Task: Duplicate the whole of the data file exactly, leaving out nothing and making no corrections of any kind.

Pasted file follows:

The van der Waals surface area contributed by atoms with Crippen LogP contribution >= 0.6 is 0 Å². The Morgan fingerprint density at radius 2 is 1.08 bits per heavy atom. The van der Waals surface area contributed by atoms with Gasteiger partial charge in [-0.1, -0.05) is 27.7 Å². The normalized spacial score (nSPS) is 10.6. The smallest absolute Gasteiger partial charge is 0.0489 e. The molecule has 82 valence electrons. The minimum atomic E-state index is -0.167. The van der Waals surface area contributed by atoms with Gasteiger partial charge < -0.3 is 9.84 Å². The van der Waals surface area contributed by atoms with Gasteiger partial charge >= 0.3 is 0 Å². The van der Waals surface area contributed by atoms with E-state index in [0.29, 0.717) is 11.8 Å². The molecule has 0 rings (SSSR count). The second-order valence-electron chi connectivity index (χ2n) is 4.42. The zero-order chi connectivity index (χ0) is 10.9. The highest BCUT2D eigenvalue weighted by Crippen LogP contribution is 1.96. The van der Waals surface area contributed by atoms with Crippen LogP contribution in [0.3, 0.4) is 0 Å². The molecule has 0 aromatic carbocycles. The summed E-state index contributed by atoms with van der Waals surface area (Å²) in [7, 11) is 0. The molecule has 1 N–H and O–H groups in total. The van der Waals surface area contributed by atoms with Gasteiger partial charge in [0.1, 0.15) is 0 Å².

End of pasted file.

The van der Waals surface area contributed by atoms with Crippen LogP contribution >= 0.6 is 0 Å². The Morgan fingerprint density at radius 2 is 1.08 bits per heavy atom. The van der Waals surface area contributed by atoms with Gasteiger partial charge in [-0.1, -0.05) is 27.7 Å². The normalized spacial score (nSPS) is 10.6. The smallest absolute Gasteiger partial charge is 0.0489 e. The molecule has 82 valence electrons. The minimum atomic E-state index is -0.167. The van der Waals surface area contributed by atoms with Gasteiger partial charge < -0.3 is 9.84 Å². The van der Waals surface area contributed by atoms with Gasteiger partial charge >= 0.3 is 0 Å². The van der Waals surface area contributed by atoms with E-state index in [0.29, 0.717) is 11.8 Å². The molecule has 0 rings (SSSR count). The second-order valence-electron chi connectivity index (χ2n) is 4.42. The zero-order chi connectivity index (χ0) is 10.9. The highest BCUT2D eigenvalue weighted by Crippen LogP contribution is 1.96. The van der Waals surface area contributed by atoms with Crippen LogP contribution in [0.3, 0.4) is 0 Å². The molecule has 0 aromatic carbocycles. The summed E-state index contributed by atoms with van der Waals surface area (Å²) in [7, 11) is 0. The molecule has 1 N–H and O–H groups in total. The van der Waals surface area contributed by atoms with Gasteiger partial charge in [0.1, 0.15) is 0 Å².